# Computing a sequence of row interchanges that realizes a given permutation matrix?

This question is aimed at cleaning up an implementation detail of an in-house sparse direct solver. It uses METIS to reorder $A$ into $PAP^{T}$ for reduced fill-in. Inside the $Lx=b$ and $L^{T}x=b$ backsolution routines, the solver needs to apply the same permutation matrix to $b$ upon entry, then undo the permutation on $x$ just before returning. This is currently done with a temporary vector $t$, by copying $b$ with permutation into $t$, performing the $L$ and $L^{T}$ backsolves in-place on $t$, then copying $t$ with permutation back into $x$. (actually $b$ and $x$ are aliases for each other, but there's still the $t$-temporary)

I would like to redo this operation to be completely in-place, eliminating the temporary $t$. I think that in order do so, I need to take the permutation vector as computed by METIS and determine a sequence of row swaps that yields it. (Is this correct?) The algorithm that I was thinking to implement would basically be like a customized quicksort with a customized comparator. (The comparator would be customized so that it will correctly sort $\{0, 1, 2 ,3,\ldots,N\}$ into METIS's answer, the quicksort would be customized to record the atomic swap operations so that they can later be applied in-place to $b$).

My question is - is this the best way to accomplish what I am trying to do? I can tell already that the answer (a sequence of row swaps to realize $P$) is non-unique, because any sorting algorithm will yield an answer, but might perform completely different swaps. For example, bubblesort vs. quicksort will obviously yield different sequences - one with $O(n^2)$ swaps, the other with $O(n \log n)$, but both would work. I think finding the minimum number of swaps would be better for performance, hence the bias towards $O(n \log n)$ sort algorithms, but is there a different approach that would be guaranteed to find a minimum length sequence of swaps? I would think there would be some way to find a sequence that was $O(n)$ in length.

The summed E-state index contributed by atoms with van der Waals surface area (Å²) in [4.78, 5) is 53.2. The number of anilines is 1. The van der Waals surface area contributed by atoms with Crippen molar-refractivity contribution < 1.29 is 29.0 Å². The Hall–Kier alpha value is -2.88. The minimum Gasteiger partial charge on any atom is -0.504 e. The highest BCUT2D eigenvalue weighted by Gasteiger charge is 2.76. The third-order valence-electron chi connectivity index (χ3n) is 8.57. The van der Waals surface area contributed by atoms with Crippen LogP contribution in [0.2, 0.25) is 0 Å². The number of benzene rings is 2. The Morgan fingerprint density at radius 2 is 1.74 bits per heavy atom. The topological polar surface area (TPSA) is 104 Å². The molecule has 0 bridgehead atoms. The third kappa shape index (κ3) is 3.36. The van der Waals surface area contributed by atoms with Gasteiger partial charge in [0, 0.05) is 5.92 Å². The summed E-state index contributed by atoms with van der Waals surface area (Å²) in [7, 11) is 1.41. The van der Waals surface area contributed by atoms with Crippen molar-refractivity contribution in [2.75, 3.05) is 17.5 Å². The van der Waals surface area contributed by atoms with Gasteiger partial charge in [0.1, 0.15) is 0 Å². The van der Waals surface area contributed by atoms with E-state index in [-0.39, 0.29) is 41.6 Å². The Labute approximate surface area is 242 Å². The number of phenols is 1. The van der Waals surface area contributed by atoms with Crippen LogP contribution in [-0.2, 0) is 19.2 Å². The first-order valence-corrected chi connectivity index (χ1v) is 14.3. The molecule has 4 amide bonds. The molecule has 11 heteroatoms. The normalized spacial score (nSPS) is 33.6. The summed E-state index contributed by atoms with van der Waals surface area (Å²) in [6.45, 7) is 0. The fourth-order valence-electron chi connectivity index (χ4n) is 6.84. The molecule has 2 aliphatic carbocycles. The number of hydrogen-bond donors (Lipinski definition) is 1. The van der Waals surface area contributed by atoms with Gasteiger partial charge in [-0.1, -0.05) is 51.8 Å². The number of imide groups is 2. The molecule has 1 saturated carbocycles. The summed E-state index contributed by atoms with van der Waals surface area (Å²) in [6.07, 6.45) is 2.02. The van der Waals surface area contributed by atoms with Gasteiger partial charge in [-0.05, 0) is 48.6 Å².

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Can't you simply do it by swapping in the $i$th step the $i$th component with the component that contains the $i$th target component?

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 Maybe? The code is amalgamated multifrontal and its multithreaded internally, I am trying to avoid any swapping interleaved the numerics because its nonobvious to me what parts of the state vector are finished, which are active, and which are available for use as workspace at a given time. – rchilton1980 Jun 13 '12 at 16:32 This answer is correct.. think I missed the point on the first read. You can compute and store the O(n) swaps you need using this idea, then apply them to the rhs ahead of time, out of the actual numerics code. Thanks! – rchilton1980 Jun 13 '12 at 20:19